Blink-182 then took to the stage to perform All The Small Things.
We then got a parody of It's Showtime At The Apollo! In the sketch, Tracy Morgan played Steve Harvey in order introduce Chris Parnell and Chris Kattan as two white dancers who failed to win over the crowd. Cheri Oteri also headed a group of TLC wannabes who also performed to nothing but boos. The night finally ended with Jamie Foxx as a thirteen-year-old who looked like Urkel who won over the crowd with a horrible rendition of Somewhere Over The Rainbow. Even though the crowd seemed to behind Foxx’s effort he lost to a girl who simply took off her top.
Stereotypically Jeffrey brought us to an office breakroom where Tracy Morgan played a new hire named Jeffery who was hanging out with the rest of the staff until he left to get back to work. Horatio Sanz then entered the room and overheard a conversation about this Jeffery character and when he asked who Jeffery was everyone described him without ever mentioning that he was black. After a few hints Horatio announced, “Oh, the new black guy,” which got everyone in the room to turn on him, especially Jamie Foxx who was pissed because all Sanz saw was that Jeffery was black. Horatio then tried to apologize but could fit in a word as Jamie Foxx spouted out a laundry list of racist stereotypes that could have better described Jeffery that were way worse than simply identifying him as being black.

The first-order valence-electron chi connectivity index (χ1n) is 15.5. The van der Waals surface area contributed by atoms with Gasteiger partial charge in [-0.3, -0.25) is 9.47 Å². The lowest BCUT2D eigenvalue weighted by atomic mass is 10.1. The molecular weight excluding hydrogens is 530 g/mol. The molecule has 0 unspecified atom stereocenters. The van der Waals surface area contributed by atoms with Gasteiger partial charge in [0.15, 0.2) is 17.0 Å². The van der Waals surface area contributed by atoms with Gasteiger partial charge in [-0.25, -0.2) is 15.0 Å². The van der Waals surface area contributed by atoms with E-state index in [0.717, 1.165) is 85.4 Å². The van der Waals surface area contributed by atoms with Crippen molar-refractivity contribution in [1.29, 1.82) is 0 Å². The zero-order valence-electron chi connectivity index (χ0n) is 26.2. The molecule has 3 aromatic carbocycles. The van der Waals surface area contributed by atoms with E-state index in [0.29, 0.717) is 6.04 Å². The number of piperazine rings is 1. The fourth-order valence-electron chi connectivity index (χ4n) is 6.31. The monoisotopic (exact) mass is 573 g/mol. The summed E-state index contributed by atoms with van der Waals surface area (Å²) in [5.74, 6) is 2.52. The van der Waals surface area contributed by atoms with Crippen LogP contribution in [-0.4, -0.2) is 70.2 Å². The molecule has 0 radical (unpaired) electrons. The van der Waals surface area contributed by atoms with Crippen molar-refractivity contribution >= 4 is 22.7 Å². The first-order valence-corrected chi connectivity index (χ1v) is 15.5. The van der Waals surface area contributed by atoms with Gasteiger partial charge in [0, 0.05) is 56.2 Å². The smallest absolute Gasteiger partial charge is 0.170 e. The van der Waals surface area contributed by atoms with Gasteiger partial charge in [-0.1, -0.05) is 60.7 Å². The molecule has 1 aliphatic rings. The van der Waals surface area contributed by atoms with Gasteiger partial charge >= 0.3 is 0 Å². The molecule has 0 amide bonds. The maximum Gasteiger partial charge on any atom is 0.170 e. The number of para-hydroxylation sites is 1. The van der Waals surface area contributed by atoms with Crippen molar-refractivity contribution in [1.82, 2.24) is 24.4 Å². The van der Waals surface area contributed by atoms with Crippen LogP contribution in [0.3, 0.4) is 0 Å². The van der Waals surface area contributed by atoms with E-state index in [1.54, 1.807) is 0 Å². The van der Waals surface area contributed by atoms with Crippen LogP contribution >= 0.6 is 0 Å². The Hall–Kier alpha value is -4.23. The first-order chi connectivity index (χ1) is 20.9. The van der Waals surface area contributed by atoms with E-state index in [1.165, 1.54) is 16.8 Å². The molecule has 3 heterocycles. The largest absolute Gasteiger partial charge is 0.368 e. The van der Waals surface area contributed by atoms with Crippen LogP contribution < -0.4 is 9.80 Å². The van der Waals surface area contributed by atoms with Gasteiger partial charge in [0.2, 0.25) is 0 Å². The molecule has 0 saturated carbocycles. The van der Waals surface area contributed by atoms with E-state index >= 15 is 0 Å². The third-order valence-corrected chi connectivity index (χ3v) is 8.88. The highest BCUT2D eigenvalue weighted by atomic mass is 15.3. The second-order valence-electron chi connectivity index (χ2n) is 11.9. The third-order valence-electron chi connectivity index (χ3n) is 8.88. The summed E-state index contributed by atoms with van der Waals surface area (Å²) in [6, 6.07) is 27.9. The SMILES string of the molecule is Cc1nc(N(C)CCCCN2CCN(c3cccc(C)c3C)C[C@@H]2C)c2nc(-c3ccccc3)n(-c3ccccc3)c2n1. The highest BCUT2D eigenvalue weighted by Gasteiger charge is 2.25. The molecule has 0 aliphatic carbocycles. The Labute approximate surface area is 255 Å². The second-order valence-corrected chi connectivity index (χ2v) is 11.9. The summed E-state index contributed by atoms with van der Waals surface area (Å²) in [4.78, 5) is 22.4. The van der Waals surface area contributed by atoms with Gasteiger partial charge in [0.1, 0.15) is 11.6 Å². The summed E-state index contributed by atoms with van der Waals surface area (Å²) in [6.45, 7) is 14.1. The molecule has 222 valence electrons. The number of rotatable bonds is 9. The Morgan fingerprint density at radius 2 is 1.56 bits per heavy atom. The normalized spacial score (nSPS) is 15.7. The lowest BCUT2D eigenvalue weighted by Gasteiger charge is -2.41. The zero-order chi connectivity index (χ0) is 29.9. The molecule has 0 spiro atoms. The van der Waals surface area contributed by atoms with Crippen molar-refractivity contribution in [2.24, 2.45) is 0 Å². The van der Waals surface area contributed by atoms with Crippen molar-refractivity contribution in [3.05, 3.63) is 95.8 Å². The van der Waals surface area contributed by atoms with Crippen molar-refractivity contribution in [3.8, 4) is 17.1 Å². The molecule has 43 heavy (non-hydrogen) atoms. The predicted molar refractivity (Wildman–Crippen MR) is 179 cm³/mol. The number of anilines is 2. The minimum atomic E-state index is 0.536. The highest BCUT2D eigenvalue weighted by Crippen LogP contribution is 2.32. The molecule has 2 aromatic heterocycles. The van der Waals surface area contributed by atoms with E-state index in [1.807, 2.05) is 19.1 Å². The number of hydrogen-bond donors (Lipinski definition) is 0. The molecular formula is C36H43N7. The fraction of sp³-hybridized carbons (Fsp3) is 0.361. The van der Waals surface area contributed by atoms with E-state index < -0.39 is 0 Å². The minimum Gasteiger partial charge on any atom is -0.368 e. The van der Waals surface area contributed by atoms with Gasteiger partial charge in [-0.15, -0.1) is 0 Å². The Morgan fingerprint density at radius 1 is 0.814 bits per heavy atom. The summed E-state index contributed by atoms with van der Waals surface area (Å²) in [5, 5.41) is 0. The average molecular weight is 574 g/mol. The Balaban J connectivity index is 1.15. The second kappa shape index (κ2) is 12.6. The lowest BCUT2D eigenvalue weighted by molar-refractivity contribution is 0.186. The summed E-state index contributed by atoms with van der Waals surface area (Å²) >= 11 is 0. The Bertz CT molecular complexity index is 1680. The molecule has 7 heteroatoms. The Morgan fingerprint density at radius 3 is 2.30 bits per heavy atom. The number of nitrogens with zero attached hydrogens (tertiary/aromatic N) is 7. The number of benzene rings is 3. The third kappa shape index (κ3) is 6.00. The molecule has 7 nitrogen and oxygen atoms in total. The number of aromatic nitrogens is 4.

Blink-182 then returned to the stage to perform What's My Age Again?
A Martin Luther King Day Moment was a profile sketch that had Jamie Foxx as MLK and highlighted an early version of the famous King sketch only the dream in this speech was about how he was naked in front of his high school class the evolved into the typical dream telling scenario with flying fish and faceless people where nothing makes sense to anyone other than dreamer.
Finally, Jamie Foxx then closed the show by thanking the audience and saying his goodnights.
As I said up above, I was a little disappointed by seeing the beginnings of Jamie Foxx’s shift from funny man to serious actor, I still thought tonight was pretty fun thanks to sketches like these that contained my three favorite moments of the night. First, I loved Blackjack's Bitch because it always cracks me up when adults in prison for serious crimes act like little kids. Next, I really liked Stereotypically Jeffrey because it reminded me of the days when I was really into boxing and I used to laugh about how the announcers would spend so much time describing the colors of the fighter’s shorts instead of simply saying the black guy or the white guy. Finally, I was a fan of A Martin Luther King Day Moment because I liked the joke about what it’s really like to describe a dream when MLK attempted to share more than the mountaintop in an earlier version of his speech.